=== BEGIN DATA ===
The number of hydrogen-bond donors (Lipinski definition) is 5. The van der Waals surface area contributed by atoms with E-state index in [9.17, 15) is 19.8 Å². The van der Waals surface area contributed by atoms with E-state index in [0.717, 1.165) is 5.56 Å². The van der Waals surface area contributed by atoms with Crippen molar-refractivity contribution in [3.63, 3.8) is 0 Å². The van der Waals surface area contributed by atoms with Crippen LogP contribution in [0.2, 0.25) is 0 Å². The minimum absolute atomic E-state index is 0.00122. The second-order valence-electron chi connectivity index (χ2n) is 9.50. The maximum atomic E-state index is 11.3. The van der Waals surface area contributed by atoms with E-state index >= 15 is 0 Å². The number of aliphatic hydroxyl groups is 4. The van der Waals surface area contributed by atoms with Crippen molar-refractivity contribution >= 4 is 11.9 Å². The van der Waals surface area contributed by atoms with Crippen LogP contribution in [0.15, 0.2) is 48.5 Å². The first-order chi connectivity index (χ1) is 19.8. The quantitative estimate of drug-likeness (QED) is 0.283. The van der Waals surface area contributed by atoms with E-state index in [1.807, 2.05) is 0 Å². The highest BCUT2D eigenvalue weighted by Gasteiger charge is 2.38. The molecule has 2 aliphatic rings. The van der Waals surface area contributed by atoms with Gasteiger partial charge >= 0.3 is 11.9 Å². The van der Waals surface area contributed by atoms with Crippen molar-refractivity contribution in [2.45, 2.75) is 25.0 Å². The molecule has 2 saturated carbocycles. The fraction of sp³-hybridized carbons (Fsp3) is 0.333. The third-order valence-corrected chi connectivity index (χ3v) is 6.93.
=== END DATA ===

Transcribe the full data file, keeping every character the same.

The number of hydrogen-bond donors (Lipinski definition) is 5. The van der Waals surface area contributed by atoms with E-state index in [9.17, 15) is 19.8 Å². The van der Waals surface area contributed by atoms with E-state index in [0.717, 1.165) is 5.56 Å². The van der Waals surface area contributed by atoms with Crippen molar-refractivity contribution in [3.63, 3.8) is 0 Å². The van der Waals surface area contributed by atoms with Crippen LogP contribution in [0.2, 0.25) is 0 Å². The minimum absolute atomic E-state index is 0.00122. The second-order valence-electron chi connectivity index (χ2n) is 9.50. The maximum atomic E-state index is 11.3. The van der Waals surface area contributed by atoms with E-state index >= 15 is 0 Å². The number of aliphatic hydroxyl groups is 4. The van der Waals surface area contributed by atoms with Crippen molar-refractivity contribution >= 4 is 11.9 Å². The van der Waals surface area contributed by atoms with Crippen LogP contribution in [0.15, 0.2) is 48.5 Å². The first-order chi connectivity index (χ1) is 19.8. The quantitative estimate of drug-likeness (QED) is 0.283. The van der Waals surface area contributed by atoms with E-state index in [1.807, 2.05) is 0 Å². The highest BCUT2D eigenvalue weighted by Gasteiger charge is 2.38. The molecule has 2 aliphatic rings. The van der Waals surface area contributed by atoms with Gasteiger partial charge >= 0.3 is 11.9 Å². The van der Waals surface area contributed by atoms with Crippen molar-refractivity contribution in [2.45, 2.75) is 25.0 Å². The molecule has 2 saturated carbocycles. The fraction of sp³-hybridized carbons (Fsp3) is 0.333. The third-order valence-corrected chi connectivity index (χ3v) is 6.93.